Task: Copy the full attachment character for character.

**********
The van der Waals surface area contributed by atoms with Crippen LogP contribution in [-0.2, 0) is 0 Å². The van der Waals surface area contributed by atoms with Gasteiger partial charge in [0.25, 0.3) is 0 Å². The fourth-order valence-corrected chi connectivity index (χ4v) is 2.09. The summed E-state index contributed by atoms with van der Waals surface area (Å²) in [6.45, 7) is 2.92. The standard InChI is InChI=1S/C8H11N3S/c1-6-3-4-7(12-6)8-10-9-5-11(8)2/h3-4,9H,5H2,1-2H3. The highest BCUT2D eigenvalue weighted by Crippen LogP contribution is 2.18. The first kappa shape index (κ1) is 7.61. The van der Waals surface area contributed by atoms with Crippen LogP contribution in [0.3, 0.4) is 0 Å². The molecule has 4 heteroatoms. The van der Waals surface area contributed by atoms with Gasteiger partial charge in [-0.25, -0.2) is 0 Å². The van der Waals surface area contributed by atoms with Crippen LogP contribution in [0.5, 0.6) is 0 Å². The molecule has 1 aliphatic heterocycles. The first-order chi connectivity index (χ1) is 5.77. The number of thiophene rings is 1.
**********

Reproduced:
The van der Waals surface area contributed by atoms with Crippen LogP contribution in [-0.2, 0) is 0 Å². The van der Waals surface area contributed by atoms with Gasteiger partial charge in [0.25, 0.3) is 0 Å². The fourth-order valence-corrected chi connectivity index (χ4v) is 2.09. The summed E-state index contributed by atoms with van der Waals surface area (Å²) in [6.45, 7) is 2.92. The standard InChI is InChI=1S/C8H11N3S/c1-6-3-4-7(12-6)8-10-9-5-11(8)2/h3-4,9H,5H2,1-2H3. The highest BCUT2D eigenvalue weighted by Crippen LogP contribution is 2.18. The first kappa shape index (κ1) is 7.61. The van der Waals surface area contributed by atoms with Crippen LogP contribution in [0.3, 0.4) is 0 Å². The molecule has 4 heteroatoms. The van der Waals surface area contributed by atoms with Gasteiger partial charge in [-0.25, -0.2) is 0 Å². The van der Waals surface area contributed by atoms with Crippen LogP contribution in [0.5, 0.6) is 0 Å². The molecule has 1 aliphatic heterocycles. The first-order chi connectivity index (χ1) is 5.77. The number of thiophene rings is 1.